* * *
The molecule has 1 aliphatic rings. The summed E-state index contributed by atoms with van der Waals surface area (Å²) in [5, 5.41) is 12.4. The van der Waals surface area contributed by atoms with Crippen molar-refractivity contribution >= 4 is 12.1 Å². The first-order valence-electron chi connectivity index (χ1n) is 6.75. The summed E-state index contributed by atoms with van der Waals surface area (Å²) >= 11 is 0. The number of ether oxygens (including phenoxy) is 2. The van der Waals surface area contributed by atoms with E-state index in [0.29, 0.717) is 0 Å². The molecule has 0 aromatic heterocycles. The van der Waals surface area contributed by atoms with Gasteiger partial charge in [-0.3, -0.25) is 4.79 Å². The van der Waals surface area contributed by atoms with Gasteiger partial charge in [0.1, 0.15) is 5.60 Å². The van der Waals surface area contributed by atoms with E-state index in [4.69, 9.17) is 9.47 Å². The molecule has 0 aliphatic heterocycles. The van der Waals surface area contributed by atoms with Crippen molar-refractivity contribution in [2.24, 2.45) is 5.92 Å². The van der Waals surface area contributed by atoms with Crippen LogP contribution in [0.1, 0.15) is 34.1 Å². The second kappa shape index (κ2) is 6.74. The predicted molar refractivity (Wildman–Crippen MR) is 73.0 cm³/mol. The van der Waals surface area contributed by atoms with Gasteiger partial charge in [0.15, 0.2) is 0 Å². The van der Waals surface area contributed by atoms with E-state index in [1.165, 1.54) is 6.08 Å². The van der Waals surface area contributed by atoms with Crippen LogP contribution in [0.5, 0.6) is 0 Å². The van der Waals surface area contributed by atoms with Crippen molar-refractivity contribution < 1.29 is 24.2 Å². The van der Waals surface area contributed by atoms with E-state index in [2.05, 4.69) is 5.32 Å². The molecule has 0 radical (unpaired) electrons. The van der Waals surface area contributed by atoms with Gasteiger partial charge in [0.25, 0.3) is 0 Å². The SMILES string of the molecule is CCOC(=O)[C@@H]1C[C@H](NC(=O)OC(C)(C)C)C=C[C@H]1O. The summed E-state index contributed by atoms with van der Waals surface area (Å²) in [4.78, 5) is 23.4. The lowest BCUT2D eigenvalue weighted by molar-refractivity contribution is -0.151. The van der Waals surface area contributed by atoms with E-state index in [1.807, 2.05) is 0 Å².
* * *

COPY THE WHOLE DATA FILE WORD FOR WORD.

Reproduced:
The molecule has 1 aliphatic rings. The summed E-state index contributed by atoms with van der Waals surface area (Å²) in [5, 5.41) is 12.4. The van der Waals surface area contributed by atoms with Crippen molar-refractivity contribution >= 4 is 12.1 Å². The first-order valence-electron chi connectivity index (χ1n) is 6.75. The summed E-state index contributed by atoms with van der Waals surface area (Å²) >= 11 is 0. The number of ether oxygens (including phenoxy) is 2. The van der Waals surface area contributed by atoms with E-state index in [0.29, 0.717) is 0 Å². The molecule has 0 aromatic heterocycles. The van der Waals surface area contributed by atoms with Gasteiger partial charge in [-0.3, -0.25) is 4.79 Å². The van der Waals surface area contributed by atoms with Gasteiger partial charge in [0.1, 0.15) is 5.60 Å². The van der Waals surface area contributed by atoms with E-state index in [4.69, 9.17) is 9.47 Å². The molecule has 0 aliphatic heterocycles. The van der Waals surface area contributed by atoms with Crippen molar-refractivity contribution in [2.24, 2.45) is 5.92 Å². The van der Waals surface area contributed by atoms with Crippen LogP contribution in [0.1, 0.15) is 34.1 Å². The second kappa shape index (κ2) is 6.74. The predicted molar refractivity (Wildman–Crippen MR) is 73.0 cm³/mol. The van der Waals surface area contributed by atoms with Gasteiger partial charge in [0.15, 0.2) is 0 Å². The van der Waals surface area contributed by atoms with E-state index in [1.165, 1.54) is 6.08 Å². The van der Waals surface area contributed by atoms with Crippen LogP contribution in [0.5, 0.6) is 0 Å². The van der Waals surface area contributed by atoms with Crippen molar-refractivity contribution < 1.29 is 24.2 Å². The van der Waals surface area contributed by atoms with E-state index in [2.05, 4.69) is 5.32 Å². The molecule has 0 radical (unpaired) electrons. The van der Waals surface area contributed by atoms with Gasteiger partial charge in [0.25, 0.3) is 0 Å². The SMILES string of the molecule is CCOC(=O)[C@@H]1C[C@H](NC(=O)OC(C)(C)C)C=C[C@H]1O. The summed E-state index contributed by atoms with van der Waals surface area (Å²) in [4.78, 5) is 23.4. The lowest BCUT2D eigenvalue weighted by molar-refractivity contribution is -0.151. The van der Waals surface area contributed by atoms with E-state index in [1.807, 2.05) is 0 Å².